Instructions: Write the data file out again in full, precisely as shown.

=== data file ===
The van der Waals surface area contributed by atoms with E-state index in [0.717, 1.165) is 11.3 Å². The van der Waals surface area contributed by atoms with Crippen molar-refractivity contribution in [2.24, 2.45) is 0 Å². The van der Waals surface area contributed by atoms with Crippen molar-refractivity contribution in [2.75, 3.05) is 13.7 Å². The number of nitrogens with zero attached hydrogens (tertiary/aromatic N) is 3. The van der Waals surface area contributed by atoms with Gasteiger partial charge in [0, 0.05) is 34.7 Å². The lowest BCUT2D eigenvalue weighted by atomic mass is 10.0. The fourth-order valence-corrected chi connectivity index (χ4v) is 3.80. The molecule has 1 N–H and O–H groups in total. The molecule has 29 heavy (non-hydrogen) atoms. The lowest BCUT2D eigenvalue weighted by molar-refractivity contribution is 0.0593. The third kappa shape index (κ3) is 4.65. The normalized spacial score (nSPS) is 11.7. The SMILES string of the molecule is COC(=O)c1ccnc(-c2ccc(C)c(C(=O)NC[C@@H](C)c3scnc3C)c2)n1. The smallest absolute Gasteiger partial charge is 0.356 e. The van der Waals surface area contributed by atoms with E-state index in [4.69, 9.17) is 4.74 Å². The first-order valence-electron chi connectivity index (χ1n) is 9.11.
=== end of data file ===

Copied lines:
The van der Waals surface area contributed by atoms with E-state index in [0.717, 1.165) is 11.3 Å². The van der Waals surface area contributed by atoms with Crippen molar-refractivity contribution in [2.24, 2.45) is 0 Å². The van der Waals surface area contributed by atoms with Crippen molar-refractivity contribution in [2.75, 3.05) is 13.7 Å². The number of nitrogens with zero attached hydrogens (tertiary/aromatic N) is 3. The van der Waals surface area contributed by atoms with Gasteiger partial charge in [0, 0.05) is 34.7 Å². The lowest BCUT2D eigenvalue weighted by atomic mass is 10.0. The fourth-order valence-corrected chi connectivity index (χ4v) is 3.80. The molecule has 1 N–H and O–H groups in total. The molecule has 29 heavy (non-hydrogen) atoms. The lowest BCUT2D eigenvalue weighted by molar-refractivity contribution is 0.0593. The third kappa shape index (κ3) is 4.65. The normalized spacial score (nSPS) is 11.7. The SMILES string of the molecule is COC(=O)c1ccnc(-c2ccc(C)c(C(=O)NC[C@@H](C)c3scnc3C)c2)n1. The smallest absolute Gasteiger partial charge is 0.356 e. The van der Waals surface area contributed by atoms with E-state index in [4.69, 9.17) is 4.74 Å². The first-order valence-electron chi connectivity index (χ1n) is 9.11.